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Zach Folzenlogen and D. Ryan Ormond

C ortical localization was pioneered by early inquisitive neurosurgeons. Through meticulous observation and eventually cortical stimulation, they unlocked many functional regions of the brain. The variability among individual patients was also recognized, leading to the era of intraoperative functional mapping. With this understanding, lesion resection became safer and led to improved survival in our surgical patients. Early Theories on Brain Function Understanding the function of the brain and its functional arrangement had crude beginnings. The first theories

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Steven M. Stufflebeam, Hesheng Liu, Jorge Sepulcre, Naoaki Tanaka, Randy L. Buckner, and Joseph R. Madsen

A n important factor for success in the surgical treatment of epilepsy is the accurate localization of the seizure onset zone. 25 Finding a structural lesion on MR imaging, such as mesial temporal sclerosis or a focal cortical dysplasia, improves the likelihood of controlling the illness after the surgery. 12 However, in two-thirds of patients with focal epilepsy there are no identifiable brain lesions on conventional MR imaging, and it is sometimes difficult to identify the source of epileptic discharges with scalp EEG. When the location of the

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Yun-Sik Dho, Young Jae Kim, Kwang Gi Kim, Sung Hwan Hwang, Kyung Hyun Kim, Jin Wook Kim, Yong Hwy Kim, Seung Hong Choi, and Chul-Kee Park

S ince the introduction of intraoperative navigation devices in 1986, use of a neuronavigation system with MRI has become common for brain tumor surgery. 25 Since the introduction of the MRI-based neuronavigation system (MRI-NVS) for brain surgery, accurate localization of brain lesions during surgery has been intuitively possible through imaging, leading to innovation in neurosurgery. 14 , 15 , 18 In general, careful positioning of the patient and registration will result in fine accuracy when using the MRI-NVS. However, because the MRI used for the MRI

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Andrew R. Turnbull

I n patients with brain tumors, false localizing signs can be caused by a local disturbance at a distance from the site of the tumor, and whose interpretation may lead to error in the clinical localization of that tumor. This case is being reported to record a multiplicity of rare signs which influenced both diagnosis and surgical management. Case Report A 40-year-old woman was admitted because of a 9-month history of intermittent headache. In the week prior to admission she had developed progressively severe pain in the back of her neck, vomiting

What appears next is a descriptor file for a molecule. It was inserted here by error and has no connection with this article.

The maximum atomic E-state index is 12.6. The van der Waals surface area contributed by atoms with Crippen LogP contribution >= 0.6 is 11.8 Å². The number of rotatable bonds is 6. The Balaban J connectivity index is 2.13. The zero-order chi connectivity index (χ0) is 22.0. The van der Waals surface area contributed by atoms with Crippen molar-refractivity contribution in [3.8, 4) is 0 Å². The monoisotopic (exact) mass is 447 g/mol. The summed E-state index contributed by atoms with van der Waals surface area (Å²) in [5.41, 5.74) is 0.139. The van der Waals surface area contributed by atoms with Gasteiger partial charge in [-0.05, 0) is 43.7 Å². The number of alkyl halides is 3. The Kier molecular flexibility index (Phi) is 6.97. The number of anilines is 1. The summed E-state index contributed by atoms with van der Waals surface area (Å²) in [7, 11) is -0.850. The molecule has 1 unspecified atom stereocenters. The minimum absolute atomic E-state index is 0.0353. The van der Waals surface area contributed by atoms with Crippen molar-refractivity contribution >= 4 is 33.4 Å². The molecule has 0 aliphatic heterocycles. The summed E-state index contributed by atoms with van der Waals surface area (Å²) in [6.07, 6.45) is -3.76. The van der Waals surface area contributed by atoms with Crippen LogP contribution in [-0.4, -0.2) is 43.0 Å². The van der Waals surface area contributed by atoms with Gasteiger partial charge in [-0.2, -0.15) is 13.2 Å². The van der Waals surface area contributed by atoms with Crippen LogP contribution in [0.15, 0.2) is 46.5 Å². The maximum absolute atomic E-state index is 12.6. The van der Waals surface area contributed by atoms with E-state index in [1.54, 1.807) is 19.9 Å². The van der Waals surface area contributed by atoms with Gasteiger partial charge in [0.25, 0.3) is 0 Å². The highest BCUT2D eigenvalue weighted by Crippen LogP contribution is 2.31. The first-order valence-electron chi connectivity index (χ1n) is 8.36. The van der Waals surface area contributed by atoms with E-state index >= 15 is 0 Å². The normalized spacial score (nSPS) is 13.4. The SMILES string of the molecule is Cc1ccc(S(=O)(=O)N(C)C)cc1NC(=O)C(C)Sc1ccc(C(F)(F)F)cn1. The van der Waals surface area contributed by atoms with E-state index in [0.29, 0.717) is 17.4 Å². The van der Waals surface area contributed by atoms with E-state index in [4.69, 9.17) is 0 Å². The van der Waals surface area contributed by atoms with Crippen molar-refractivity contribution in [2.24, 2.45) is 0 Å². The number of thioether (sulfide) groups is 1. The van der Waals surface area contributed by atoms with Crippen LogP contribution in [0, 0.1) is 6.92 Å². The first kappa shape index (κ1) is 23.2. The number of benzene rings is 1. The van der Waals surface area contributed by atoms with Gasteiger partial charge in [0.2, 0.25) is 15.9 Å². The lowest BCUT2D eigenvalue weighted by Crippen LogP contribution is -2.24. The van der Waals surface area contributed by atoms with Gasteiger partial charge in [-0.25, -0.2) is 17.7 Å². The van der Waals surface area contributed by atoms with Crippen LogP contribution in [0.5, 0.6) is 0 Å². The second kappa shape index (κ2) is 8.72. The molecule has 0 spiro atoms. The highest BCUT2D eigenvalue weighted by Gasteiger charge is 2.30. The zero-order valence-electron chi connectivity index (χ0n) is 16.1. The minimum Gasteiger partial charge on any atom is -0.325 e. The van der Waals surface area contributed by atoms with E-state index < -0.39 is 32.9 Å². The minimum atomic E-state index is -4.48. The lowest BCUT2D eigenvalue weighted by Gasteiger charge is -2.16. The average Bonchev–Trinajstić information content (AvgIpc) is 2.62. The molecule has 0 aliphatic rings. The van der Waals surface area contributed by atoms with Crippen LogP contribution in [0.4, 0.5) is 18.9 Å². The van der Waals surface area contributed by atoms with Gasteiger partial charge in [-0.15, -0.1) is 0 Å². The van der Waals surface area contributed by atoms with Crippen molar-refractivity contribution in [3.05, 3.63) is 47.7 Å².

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Franck-Emmanuel Roux, Leila Boukhatem, Louisa Draper, Oumar Sacko, and Jean-François Démonet

cortical stimulations were used to localize areas of functional cortex after determining the afterdischarge threshold by electrocorticography, that is, by using a strip electrode inserted between the brain and the skull. Care was taken to avoid afterdischarges during the entire stimulation procedure. No stimulation lasted longer than 5–6 seconds. The cortex was directly stimulated using the bipolar electrode of the Nimbus cortical stimulator (1-mm electrodes separated by 6 mm, Newmedic). The current amplitude was progressively increased by 1 mA, beginning at 2 mA. We

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Linton T. Evans, Richard Morse, and David W. Roberts

and molecular underpinnings of epilepsy in tuberous sclerosis are not well defined. Abnormal expression of glutamate and γ-aminobutyric acid receptors in dysplastic neurons and giant cells of cortical tubers has been described, 35 as well as impaired glutamate transport in astrocytes in a mouse model of TSC. 36 Interestingly, not all tubers are associated with electroencephalographic abnormalities. Imaging studies frequently reveal tubers for which there is no epileptiform correlate. Conversely, other studies have demonstrated localized epileptiform activity